She currently sits on the boards of Polygiene AB and INSEAD’s International Directors Network.

Chair Best Practice Exchange

A discussion with INSEAD Professor Stanislav Shekshnia and IDN President, Helen Pitcher OBE

By Christiane Schloderer IDP-C, IDN Middle-East Ambassador

The role of a board’s chair is not new. Yet the picture of the “grand old man” making autocratic decisions of a company’s fate has long vanished. In times of unprecedented change and transformation requirements, the Chair’s role is gaining complexity – it resembles more a conductor who is “First among Equals”. Overall, the changes are substantial: faster, shorter, with more Zoom, especially with Covid putting a huge pressure on boards.

In an inspiring web session, Professor Stanislav Shekshnia, Affiliate Professor INSEAD presented the findings of his latest research around Chair best practices, with comments by IDN President Helen Pitcher OBE. 

An effective chair

  • Focuses the board
  • Adjust the board’s processes and structures
  • Organizes the strategic process.

Focusing the board

Boards tend to get more pressure from the outside, but have limited time, energy and attention span. The chair’s role is to establish ways to determine how the board fucuses. Focusing a board is less about what to focus on, but rather how to focus.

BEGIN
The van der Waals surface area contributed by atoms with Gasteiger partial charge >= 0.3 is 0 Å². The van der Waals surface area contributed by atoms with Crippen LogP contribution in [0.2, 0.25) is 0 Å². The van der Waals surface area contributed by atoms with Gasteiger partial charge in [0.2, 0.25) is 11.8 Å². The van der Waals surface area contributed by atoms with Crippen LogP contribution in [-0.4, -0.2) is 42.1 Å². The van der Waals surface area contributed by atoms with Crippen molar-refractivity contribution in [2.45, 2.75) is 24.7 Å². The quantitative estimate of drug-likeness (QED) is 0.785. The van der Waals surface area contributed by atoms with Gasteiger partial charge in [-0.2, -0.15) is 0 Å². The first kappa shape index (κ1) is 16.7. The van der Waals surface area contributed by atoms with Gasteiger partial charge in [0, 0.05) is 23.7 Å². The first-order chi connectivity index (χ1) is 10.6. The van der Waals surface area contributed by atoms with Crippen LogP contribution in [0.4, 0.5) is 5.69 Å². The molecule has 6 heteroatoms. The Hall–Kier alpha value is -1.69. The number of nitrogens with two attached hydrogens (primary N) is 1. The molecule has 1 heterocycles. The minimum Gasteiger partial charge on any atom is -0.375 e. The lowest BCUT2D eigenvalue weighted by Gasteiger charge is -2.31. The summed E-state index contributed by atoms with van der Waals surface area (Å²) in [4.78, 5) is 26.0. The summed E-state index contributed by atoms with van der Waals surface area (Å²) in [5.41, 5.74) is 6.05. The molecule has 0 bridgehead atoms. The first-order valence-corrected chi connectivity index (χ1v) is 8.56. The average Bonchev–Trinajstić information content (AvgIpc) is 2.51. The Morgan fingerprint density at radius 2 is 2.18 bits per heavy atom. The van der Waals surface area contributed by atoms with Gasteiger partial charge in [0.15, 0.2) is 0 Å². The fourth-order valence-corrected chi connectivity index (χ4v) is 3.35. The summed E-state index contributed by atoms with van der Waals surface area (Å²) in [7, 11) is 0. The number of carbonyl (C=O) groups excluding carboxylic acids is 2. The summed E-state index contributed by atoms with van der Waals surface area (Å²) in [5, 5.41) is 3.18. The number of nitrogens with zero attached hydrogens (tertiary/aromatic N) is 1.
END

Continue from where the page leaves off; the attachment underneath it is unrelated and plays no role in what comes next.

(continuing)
Professor Shekshnia identifies four levers to establish focus:

  • Board purpose
  • Board agenda
  • Discussion questions
  • Evaluation


Boards need a clear answer to a few fundamental questions like “Who do we work for? What do we try to achieve? What functions do we exercise? What are the Do’s and Don’ts for this board? And how do we measure ourselves?”.

Around 33% of survey participants during his research said they have discussed the purpose, half of them said they have changed it during the pandemic.

However, even more important than the actual purpose is to have a shared purpose. It’s the chair’s role to generate this by ensuring space for a healthy discussion around the board’s purpose. Putting the purpose in writing allows to continuously refer to it, it’s a yardstick for discussions, decisions and the agenda setting.


A board’s agenda reflects the “right” issues: it fits the board’s purpose and its strategic. The topics under discussion should be material, they should have a long-lasting effect and should allow for a meaningful discussion. If the discussion topic cannot be handled within the time given in the board meeting, it should not be on the agenda.

Typical core topics of the board’s agenda are leadership, strategy, company configuration (where to invest in, what to divest), risks, ESG and sustainability and stakeholders (what, when and how to tell them).

Agenda setting can happen in various ways: the CEO proposes the agenda, the (very involved) secretary draws it, or the boards gives its own agenda. However, no matter who proposes the agenda, an effective chair owns and feels responsible for it. The chair has the last word.

Discussion questions

Once the board meeting is on, the chair’s role is to frame the discussion by formulating the question – a very powerful tool.